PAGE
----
The Netherlands implemented the EU Data Protection Directive 95/46/EC on 1 September 2001 with the Dutch Personal Data Protection Act ("Wbp"). Enforcement is through the Dutch Data Protection Authority ("College Bescherming Persoonsgegevens").


Any data relating to an identified or identifiable natural person.


Personal data regarding a person's religion or philosophy of life, race, political persuasion, health and sexual life, trade union membership, criminal behaviour and personal data regarding unlawful or objectionable conduct connected with a ban imposed as a result of such conduct.


The College Bescherming Persoonsgegevens


Unless an exemption applies, data controllers who process personal data by automatic means must notify the College Bescherming Persoonsgegevens so that their processing of personal data may be registered and made public. Changes to the processing of personal data will require the notification to be amended.

The notification shall, inter alia, include the following information:

  • name and address of the data controller;
  • purpose(s) of the processing;
  • data subjects or categories of data subjects;
  • data or categories of data relating to these data subjects;
  • recipients or categories of recipients;
  • proposed transfers of personal data to countries outside the European Union; and
  • a general description of the security measures the data controllers is planning to take.

If any of the following changes occurs, the data controller must notify the College Bescherming Persoonsgegevens of these changes within one year after the previous notification. This concerns changes in:

  • the purpose or purposes of the data processing;
  • the data subjects and recipients or categories of data subjects and recipients;
  • the security measures; and/or
  • the intended transfers to countries outside the European Union.

However, this is only required if the changes are not of a purely incidental nature.

Also, any change to the name or address of the data controller should be notified to the College Bescherming Persoonsgegevens within one week.


Companies, industry associations, governments and institutions can appoint a data protection officer. There is no legal requirement in the Netherlands to do so. The data protection officer ensures that processing of personal data will take place in accordance with the Wbp. The statutory duties and powers of the data protection officer gives this officer an independent position within the organization.


Data controllers may collect and process personal data when any of the following conditions are met:

For collecting personal data:

Pursuant to the Wbp, a data controller may only collect personal data if he has a purpose for this.

The purpose must be

  • specified;
  • explicit; and
  • legitimate.

A data controller may not collect data if he has not clearly specified the purpose.

For processing personal data:

  • the data subject has unambiguously given his prior consent thereto;
  • the processing is necessary for the performance of a contract to which the data subject is party;
  • the processing is necessary in order to comply with a legal obligation to which the data controller is subject;
  • the transfer is necessary in order to protect the vital interests of the data subject;
  • the transfer is necessary or legally required in order to protect an important public interest; or
  • the processing is necessary for upholding the legitimate interests of the data controller or of a third party to whom the data is supplied, except where the interests or fundamental rights and freedoms of the data subject, in particular the right to protection of individual privacy, prevail.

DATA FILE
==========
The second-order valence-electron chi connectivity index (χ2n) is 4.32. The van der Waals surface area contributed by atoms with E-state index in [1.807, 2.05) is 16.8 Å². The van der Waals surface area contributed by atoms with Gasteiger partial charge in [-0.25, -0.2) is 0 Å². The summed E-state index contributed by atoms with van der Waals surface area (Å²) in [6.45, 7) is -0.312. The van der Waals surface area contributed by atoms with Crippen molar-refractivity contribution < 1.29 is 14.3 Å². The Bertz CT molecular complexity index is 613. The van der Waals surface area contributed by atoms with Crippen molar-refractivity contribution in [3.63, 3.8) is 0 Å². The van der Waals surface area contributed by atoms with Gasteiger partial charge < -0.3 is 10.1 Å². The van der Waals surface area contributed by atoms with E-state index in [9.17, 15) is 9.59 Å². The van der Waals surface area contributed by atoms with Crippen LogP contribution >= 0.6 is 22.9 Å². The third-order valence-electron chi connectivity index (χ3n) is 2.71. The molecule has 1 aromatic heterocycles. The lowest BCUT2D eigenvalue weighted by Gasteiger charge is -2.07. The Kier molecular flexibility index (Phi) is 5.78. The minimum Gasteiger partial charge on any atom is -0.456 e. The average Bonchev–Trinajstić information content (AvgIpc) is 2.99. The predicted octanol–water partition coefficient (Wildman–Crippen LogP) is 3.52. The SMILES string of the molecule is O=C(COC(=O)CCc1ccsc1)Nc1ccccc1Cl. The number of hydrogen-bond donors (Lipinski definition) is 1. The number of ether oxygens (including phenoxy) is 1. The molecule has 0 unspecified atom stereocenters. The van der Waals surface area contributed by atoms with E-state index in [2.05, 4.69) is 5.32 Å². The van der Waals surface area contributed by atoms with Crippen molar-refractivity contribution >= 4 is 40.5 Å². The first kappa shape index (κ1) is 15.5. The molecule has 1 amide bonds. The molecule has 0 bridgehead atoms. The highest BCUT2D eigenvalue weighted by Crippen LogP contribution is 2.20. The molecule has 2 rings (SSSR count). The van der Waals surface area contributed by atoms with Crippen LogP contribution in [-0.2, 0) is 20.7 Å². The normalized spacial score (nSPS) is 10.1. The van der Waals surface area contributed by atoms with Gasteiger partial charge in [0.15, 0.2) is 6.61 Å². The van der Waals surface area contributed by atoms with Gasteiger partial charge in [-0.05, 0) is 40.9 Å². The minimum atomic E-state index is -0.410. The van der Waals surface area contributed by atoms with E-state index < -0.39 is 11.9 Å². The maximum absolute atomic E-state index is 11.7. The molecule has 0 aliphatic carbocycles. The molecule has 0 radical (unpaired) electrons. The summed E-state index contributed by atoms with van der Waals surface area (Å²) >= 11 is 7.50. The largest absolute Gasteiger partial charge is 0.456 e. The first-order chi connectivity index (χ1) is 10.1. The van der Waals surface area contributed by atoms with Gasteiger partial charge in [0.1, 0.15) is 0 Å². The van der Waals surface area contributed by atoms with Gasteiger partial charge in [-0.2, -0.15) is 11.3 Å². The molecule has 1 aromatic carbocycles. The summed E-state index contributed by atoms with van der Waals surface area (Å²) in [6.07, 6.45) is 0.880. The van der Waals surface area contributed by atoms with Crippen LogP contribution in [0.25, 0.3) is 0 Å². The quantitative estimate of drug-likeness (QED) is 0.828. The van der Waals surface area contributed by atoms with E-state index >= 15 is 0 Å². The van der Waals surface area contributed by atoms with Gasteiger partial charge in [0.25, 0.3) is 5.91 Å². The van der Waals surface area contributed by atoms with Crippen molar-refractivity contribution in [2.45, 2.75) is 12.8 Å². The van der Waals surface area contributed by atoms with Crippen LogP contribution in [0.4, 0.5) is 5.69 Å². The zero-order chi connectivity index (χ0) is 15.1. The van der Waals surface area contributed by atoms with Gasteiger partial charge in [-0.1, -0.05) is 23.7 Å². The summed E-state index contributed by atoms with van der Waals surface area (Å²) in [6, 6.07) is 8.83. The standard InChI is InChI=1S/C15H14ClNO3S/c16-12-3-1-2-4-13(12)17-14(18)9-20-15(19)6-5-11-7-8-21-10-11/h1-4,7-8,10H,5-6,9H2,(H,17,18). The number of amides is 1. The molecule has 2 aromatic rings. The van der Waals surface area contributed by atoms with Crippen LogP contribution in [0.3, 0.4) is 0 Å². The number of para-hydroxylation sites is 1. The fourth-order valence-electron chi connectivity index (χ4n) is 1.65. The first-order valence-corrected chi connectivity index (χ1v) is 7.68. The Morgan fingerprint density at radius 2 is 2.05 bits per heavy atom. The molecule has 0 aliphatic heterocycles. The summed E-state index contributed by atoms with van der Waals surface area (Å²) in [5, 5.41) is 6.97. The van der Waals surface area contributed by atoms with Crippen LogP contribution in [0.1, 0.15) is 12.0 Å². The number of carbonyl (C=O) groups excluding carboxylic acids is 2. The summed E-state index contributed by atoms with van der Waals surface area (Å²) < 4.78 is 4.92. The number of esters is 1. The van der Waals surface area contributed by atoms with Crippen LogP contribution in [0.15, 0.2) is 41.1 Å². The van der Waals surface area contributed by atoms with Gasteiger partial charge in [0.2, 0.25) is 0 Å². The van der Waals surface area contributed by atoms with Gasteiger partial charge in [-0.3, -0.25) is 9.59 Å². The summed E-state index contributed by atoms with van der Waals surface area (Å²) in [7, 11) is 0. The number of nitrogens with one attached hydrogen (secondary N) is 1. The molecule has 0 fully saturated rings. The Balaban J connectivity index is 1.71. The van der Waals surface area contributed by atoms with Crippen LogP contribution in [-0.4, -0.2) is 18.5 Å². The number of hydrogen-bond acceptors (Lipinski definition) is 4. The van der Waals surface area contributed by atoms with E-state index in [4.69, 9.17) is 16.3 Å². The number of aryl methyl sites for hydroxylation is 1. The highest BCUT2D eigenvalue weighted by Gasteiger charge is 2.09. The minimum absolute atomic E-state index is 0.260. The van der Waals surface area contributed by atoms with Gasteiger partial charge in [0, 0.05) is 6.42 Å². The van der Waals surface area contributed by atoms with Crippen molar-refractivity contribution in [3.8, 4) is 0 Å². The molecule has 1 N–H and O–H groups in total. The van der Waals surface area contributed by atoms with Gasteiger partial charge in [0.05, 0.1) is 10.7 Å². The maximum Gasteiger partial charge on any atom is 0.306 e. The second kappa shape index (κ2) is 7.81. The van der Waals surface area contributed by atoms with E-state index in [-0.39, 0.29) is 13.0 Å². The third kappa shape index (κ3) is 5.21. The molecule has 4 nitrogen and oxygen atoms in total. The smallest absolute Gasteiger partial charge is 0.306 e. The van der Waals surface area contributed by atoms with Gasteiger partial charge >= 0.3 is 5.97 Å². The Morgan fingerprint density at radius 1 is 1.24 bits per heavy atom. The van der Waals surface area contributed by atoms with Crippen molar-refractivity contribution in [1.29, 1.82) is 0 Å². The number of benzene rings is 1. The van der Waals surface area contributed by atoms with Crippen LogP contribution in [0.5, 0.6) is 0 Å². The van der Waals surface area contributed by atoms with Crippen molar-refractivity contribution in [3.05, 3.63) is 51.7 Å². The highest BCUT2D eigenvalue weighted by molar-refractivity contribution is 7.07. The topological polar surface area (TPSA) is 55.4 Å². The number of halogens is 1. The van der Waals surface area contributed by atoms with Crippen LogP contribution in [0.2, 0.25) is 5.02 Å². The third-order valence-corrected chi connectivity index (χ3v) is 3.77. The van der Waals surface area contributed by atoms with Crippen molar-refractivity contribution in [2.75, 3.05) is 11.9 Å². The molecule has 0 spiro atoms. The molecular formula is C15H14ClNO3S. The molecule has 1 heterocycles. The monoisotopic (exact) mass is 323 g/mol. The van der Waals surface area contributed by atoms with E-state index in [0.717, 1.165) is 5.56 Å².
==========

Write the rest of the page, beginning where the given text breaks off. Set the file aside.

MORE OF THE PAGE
In addition, personal data may not be further processed in a way incompatible with the purposes the data was collected. Whether further processing is incompatible depends on different circumstances, such as:

  • the relationship between the purpose of the intended processing and the purposes for which the data originally was obtained;
  • the nature of the data concerned;
  • the consequences of the intended processing for the data subject;
  • the manner in which the data have been obtained; and
  • the extent to which appropriate guarantees have been put in place with respect to the data subject.

Also, personal data may only be processed, where, given the purposes for which they are collected or subsequently processed, they are adequate, relevant and not excessive.

Finally, the Wbp sets out strict rules in relation to sensitive data. The main rule is that such data may not be processed, unless the data subject has given its explicit consent to it.


Transfer of a data subject's personal data to non EU/European Economic Area countries is allowed if the countries provide "adequate protection". For transfer of data to the United States, companies which adhere to the US/EU Safe Harbor principles are deemed to offer adequate protection.

Data controllers may transfer personal data out of the European Economic Area to countries which are not deemed to offer adequate protection if any of the following exceptions apply:

  • the data subject has unambiguously given its consent thereto;
  • the transfer is necessary for the performance of the contract between the data controller and the data subject;
  • the transfer is necessary in respect of an important public interest, or for the establishment, exercise or defence in law of any right;
  • the transfer is necessary in order to protect the vital interests of the data subject;
  • the transfer occurred from a register that was set by law and can be consulted by anyone or by any person demonstrating a legitimate interest;
  • the transfer is based on unchanged Model Clauses as referred to in article 26(4) of Directive 95/46/EC on the protection of individuals with regard to the processing of personal data and on the free movement of such data; or
  • a permit thereto has been granted by Minster of Justice, after consultation of the College Bescherming Persoonsgegevens. In order to obtain such permit, certain conditions should be met. One of these conditions can be implementing Binding Corporate Rules (BCR).